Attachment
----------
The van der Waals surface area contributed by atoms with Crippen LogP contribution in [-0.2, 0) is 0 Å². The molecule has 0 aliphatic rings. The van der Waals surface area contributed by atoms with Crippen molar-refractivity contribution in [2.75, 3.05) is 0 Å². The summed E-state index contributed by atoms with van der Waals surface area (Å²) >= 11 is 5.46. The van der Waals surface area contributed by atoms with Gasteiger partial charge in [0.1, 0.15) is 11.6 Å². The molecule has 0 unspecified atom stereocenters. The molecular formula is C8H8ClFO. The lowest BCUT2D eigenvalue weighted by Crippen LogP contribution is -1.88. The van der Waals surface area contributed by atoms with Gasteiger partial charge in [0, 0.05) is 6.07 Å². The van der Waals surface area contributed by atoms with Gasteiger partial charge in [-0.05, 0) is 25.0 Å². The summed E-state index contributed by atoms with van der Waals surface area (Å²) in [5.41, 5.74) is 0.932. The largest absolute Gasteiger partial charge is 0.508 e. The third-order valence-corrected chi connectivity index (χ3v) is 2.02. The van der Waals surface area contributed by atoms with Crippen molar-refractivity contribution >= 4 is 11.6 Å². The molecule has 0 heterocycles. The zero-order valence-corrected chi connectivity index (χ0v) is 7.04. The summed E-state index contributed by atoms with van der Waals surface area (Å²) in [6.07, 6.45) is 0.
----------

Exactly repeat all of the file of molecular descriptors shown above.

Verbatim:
The van der Waals surface area contributed by atoms with Crippen LogP contribution in [-0.2, 0) is 0 Å². The molecule has 0 aliphatic rings. The van der Waals surface area contributed by atoms with Crippen molar-refractivity contribution in [2.75, 3.05) is 0 Å². The summed E-state index contributed by atoms with van der Waals surface area (Å²) >= 11 is 5.46. The van der Waals surface area contributed by atoms with Gasteiger partial charge in [0.1, 0.15) is 11.6 Å². The molecule has 0 unspecified atom stereocenters. The molecular formula is C8H8ClFO. The lowest BCUT2D eigenvalue weighted by Crippen LogP contribution is -1.88. The van der Waals surface area contributed by atoms with Gasteiger partial charge in [0, 0.05) is 6.07 Å². The van der Waals surface area contributed by atoms with Gasteiger partial charge in [-0.05, 0) is 25.0 Å². The summed E-state index contributed by atoms with van der Waals surface area (Å²) in [5.41, 5.74) is 0.932. The largest absolute Gasteiger partial charge is 0.508 e. The third-order valence-corrected chi connectivity index (χ3v) is 2.02. The van der Waals surface area contributed by atoms with Crippen molar-refractivity contribution >= 4 is 11.6 Å². The molecule has 0 heterocycles. The zero-order valence-corrected chi connectivity index (χ0v) is 7.04. The summed E-state index contributed by atoms with van der Waals surface area (Å²) in [6.07, 6.45) is 0.